Six days before the Passover Jesus came to Bethany, the home of Lazarus, whom he had raised from the dead. There they gave a dinner for him. Martha served, and Lazarus was one of those at the table with him.Mary took a pound of costly perfume made of pure nard, anointed Jesus’ feet, and wiped them with her hair. The house was filled with the fragrance of the perfume. But Judas Iscariot, one of his disciples (the one who was about to betray him), said, "Why was this perfume not sold for three hundred denarii and the money given to the poor?" (He said this not because he cared about the poor, but because he was a thief; he kept the common purse and used to steal what was put into it.) Jesus said, "Leave her alone. She bought it so that she might keep it for the day of my burial. You always have the poor with you, but you do not always have me."
Pastor Marc's sermon on the 5th Sunday in Lent (April 7, 2019) on John 12:1-8. Listen to the recording here or read my manuscript below.
On Thursday morning, I was sitting in my office in the middle of a conference call when odd messages started popping up. At first, these messages showed up in my email. But then came the texts. And before you know it, I was getting phone calls, asking me weird questions about something I didn’t really understand. Many different people from this church seemed to be responding to an email I never sent. They wanted to know why I, out of the blue, needed them to buy some gift cards. I didn’t and that’s when I realized we were being scammed. Now, as a pastor, I’m used to being scammed. Every few weeks or so, I receive an email or phone call from someone asking for money. Since asking for help is one of the hardest things a person can do, I have a personal policy where I believe every story someone tells me. I believe them when they mention their recent medical trauma. I believe them when they describe the family they’re taking care of. I believe them when they talk about the tank of gas they need to make it to their next job interview. And I believe them when they mention they only need a hotel room for one night because they’ve got a place lined up right after that. I believe them because that’s sometimes true. And when I let them know how I can help, you can hear the tone of their voice change when they suddenly realize they’re being heard. But when a scam is taking place, that’s all pretend. The story we’re told isn’t real no matter how much detail they put into it. A scammer knows how to use our trust, our relationships, and our empathy against us. Someone went to our church website, noticed my contact information, and created a fake gmail account pretending to be me. They then, I think, tried to find email addresses for anyone listed on our website. When they found one, they immediately sent that person a note, hoping you believed it came from me. Once you replied, their ask would follow. All they needed was for you to go buy a few gift cards and send them electronically. At that point, it probably felt weird because I was asking you something I’ve never asked before and the emails I sent you never used your name. But, you’d ask yourself, what if Pastor Marc was really asking for help? And that’s exactly what the scammer hoped you would think. They tried to use the strength of our relationship and your generous nature to make a quick buck for themselves. Once your money was sent, it was as good as spent - and the scammer would go find another faith community to target in the same exact way.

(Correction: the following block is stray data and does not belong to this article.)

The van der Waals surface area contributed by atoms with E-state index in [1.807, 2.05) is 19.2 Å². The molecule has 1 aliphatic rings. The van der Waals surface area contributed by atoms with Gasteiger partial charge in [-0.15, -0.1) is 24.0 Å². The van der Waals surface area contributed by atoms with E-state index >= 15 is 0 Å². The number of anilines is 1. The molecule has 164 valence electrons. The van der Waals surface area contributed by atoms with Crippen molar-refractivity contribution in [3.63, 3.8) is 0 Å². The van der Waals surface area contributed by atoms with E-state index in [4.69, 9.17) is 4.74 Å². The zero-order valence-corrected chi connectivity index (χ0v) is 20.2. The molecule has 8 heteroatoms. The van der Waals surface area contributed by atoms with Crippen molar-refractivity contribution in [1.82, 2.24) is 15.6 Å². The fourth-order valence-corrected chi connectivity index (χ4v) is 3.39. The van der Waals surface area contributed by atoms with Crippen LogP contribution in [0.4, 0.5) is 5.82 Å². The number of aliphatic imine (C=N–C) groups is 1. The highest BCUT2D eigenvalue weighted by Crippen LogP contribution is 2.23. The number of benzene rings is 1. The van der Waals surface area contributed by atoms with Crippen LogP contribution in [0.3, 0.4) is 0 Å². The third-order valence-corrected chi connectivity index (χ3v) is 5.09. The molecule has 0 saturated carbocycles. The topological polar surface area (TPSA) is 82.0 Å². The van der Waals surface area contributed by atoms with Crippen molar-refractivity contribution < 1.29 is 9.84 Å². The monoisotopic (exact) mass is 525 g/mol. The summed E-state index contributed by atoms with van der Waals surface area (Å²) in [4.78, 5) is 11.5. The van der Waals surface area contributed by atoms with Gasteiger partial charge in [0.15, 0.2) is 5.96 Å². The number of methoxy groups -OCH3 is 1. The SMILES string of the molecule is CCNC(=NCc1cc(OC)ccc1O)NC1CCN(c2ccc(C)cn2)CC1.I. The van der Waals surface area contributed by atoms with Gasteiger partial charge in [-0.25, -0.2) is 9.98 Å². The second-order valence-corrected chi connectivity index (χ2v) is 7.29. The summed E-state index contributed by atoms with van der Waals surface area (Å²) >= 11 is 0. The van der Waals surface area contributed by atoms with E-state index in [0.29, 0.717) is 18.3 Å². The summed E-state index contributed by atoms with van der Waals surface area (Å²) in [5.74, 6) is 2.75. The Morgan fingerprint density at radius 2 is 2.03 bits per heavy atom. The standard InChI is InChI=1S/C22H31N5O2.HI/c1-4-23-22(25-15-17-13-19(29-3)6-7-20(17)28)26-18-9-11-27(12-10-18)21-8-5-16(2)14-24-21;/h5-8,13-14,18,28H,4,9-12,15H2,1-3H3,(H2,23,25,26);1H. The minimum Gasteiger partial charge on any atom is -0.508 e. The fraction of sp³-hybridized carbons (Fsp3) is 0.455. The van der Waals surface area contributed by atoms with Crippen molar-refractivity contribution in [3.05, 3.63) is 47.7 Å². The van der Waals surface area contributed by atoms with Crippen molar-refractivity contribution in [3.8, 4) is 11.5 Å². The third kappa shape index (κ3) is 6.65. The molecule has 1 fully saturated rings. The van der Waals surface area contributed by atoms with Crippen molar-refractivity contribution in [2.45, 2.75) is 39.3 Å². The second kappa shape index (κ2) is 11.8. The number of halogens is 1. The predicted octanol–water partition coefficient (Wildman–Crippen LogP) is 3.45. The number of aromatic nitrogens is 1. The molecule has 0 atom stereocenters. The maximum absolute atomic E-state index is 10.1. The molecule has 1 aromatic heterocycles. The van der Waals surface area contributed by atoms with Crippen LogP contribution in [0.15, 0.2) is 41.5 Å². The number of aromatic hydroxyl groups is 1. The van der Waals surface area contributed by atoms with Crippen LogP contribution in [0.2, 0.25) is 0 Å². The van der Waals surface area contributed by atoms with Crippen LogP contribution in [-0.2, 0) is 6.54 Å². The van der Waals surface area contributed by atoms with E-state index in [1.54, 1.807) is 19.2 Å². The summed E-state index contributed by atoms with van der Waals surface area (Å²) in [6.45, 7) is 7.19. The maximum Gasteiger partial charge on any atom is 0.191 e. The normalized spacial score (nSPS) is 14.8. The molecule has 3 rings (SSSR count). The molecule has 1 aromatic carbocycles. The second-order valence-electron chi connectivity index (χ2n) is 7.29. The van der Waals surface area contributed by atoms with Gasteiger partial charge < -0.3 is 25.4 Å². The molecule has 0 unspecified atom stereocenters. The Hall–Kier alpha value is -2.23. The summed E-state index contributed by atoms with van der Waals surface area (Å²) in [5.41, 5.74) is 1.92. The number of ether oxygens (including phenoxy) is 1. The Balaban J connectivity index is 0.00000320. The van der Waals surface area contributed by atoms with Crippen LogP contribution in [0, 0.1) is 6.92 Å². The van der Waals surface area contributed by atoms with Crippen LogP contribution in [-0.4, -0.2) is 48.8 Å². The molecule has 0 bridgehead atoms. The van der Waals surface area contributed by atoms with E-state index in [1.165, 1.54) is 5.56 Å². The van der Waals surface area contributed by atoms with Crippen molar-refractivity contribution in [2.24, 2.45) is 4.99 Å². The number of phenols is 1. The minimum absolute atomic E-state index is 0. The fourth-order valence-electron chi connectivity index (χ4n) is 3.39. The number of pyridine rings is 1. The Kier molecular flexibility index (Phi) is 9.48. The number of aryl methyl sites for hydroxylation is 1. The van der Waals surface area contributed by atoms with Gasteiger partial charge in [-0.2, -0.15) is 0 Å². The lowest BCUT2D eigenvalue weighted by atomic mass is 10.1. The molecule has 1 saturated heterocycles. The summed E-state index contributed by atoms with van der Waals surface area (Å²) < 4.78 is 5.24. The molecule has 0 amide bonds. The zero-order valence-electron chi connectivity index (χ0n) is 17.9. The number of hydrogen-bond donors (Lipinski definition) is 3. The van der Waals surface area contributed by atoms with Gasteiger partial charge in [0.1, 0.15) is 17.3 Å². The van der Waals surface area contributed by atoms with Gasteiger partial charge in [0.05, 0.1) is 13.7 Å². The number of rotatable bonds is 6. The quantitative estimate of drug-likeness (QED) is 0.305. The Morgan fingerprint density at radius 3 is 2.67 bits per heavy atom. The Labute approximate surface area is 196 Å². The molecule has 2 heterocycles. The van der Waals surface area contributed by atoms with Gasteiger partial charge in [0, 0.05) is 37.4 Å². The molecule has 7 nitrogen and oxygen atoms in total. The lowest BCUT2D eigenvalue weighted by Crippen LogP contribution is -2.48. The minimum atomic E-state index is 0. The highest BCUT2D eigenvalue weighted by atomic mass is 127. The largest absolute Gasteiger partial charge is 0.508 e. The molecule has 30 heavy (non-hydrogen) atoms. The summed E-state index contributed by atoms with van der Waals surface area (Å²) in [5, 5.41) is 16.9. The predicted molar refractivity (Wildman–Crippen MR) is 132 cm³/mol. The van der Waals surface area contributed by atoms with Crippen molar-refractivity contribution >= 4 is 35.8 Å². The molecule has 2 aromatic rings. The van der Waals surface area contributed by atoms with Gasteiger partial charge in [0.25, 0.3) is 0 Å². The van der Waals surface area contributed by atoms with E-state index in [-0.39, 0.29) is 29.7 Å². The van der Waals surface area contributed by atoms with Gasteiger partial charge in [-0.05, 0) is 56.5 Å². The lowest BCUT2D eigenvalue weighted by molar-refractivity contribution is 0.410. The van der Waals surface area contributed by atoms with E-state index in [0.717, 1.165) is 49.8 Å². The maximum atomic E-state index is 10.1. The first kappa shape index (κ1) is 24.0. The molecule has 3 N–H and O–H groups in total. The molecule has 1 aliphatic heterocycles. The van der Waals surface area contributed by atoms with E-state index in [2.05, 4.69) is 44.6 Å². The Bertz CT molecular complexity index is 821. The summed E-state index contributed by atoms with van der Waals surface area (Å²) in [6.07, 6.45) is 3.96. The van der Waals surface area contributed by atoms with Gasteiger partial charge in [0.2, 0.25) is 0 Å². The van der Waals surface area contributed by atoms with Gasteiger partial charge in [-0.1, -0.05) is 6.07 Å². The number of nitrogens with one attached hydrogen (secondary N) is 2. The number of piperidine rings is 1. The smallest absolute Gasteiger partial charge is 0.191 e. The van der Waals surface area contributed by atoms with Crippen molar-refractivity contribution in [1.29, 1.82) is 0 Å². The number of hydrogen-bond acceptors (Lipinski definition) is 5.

When it comes to scams, if something feels off, it probably is. As your pastor, I would not personally ask you to buy gift cards via email nor act as if I didn’t know who you are. When it comes to emails, phone calls, and anything we see online, we need to approach these situations with the same kind of suspicion we bring to the internet every April Fool’s Day. If it feels weird, it probably is. Our feeling of unease in those moments is not something we should quickly push aside. Instead, we should stay there, knowing that sitting with unease isn’t comfortable but it can be holy. And that kind of holy moment might actually be a gift from God.